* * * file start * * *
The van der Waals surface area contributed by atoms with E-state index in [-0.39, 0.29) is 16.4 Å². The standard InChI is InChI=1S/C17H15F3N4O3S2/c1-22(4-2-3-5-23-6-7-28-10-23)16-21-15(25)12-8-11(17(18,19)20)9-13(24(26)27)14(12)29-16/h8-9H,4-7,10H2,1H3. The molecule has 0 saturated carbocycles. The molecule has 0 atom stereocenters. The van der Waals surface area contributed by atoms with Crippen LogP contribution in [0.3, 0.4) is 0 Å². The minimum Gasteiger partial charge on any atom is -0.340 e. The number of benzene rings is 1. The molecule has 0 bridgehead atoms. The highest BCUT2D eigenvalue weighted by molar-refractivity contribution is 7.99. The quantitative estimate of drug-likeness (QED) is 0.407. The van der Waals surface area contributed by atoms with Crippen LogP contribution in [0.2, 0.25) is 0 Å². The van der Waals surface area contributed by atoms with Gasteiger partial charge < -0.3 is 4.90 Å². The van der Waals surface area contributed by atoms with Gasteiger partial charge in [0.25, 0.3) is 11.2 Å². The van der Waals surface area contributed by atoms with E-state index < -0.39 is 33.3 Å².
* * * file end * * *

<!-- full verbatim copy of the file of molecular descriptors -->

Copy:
The van der Waals surface area contributed by atoms with E-state index in [-0.39, 0.29) is 16.4 Å². The standard InChI is InChI=1S/C17H15F3N4O3S2/c1-22(4-2-3-5-23-6-7-28-10-23)16-21-15(25)12-8-11(17(18,19)20)9-13(24(26)27)14(12)29-16/h8-9H,4-7,10H2,1H3. The molecule has 0 saturated carbocycles. The molecule has 0 atom stereocenters. The van der Waals surface area contributed by atoms with Crippen LogP contribution in [0.3, 0.4) is 0 Å². The minimum Gasteiger partial charge on any atom is -0.340 e. The number of benzene rings is 1. The molecule has 0 bridgehead atoms. The highest BCUT2D eigenvalue weighted by molar-refractivity contribution is 7.99. The quantitative estimate of drug-likeness (QED) is 0.407. The van der Waals surface area contributed by atoms with Crippen LogP contribution in [0.2, 0.25) is 0 Å². The van der Waals surface area contributed by atoms with Gasteiger partial charge < -0.3 is 4.90 Å². The van der Waals surface area contributed by atoms with Gasteiger partial charge in [0.25, 0.3) is 11.2 Å². The van der Waals surface area contributed by atoms with E-state index < -0.39 is 33.3 Å².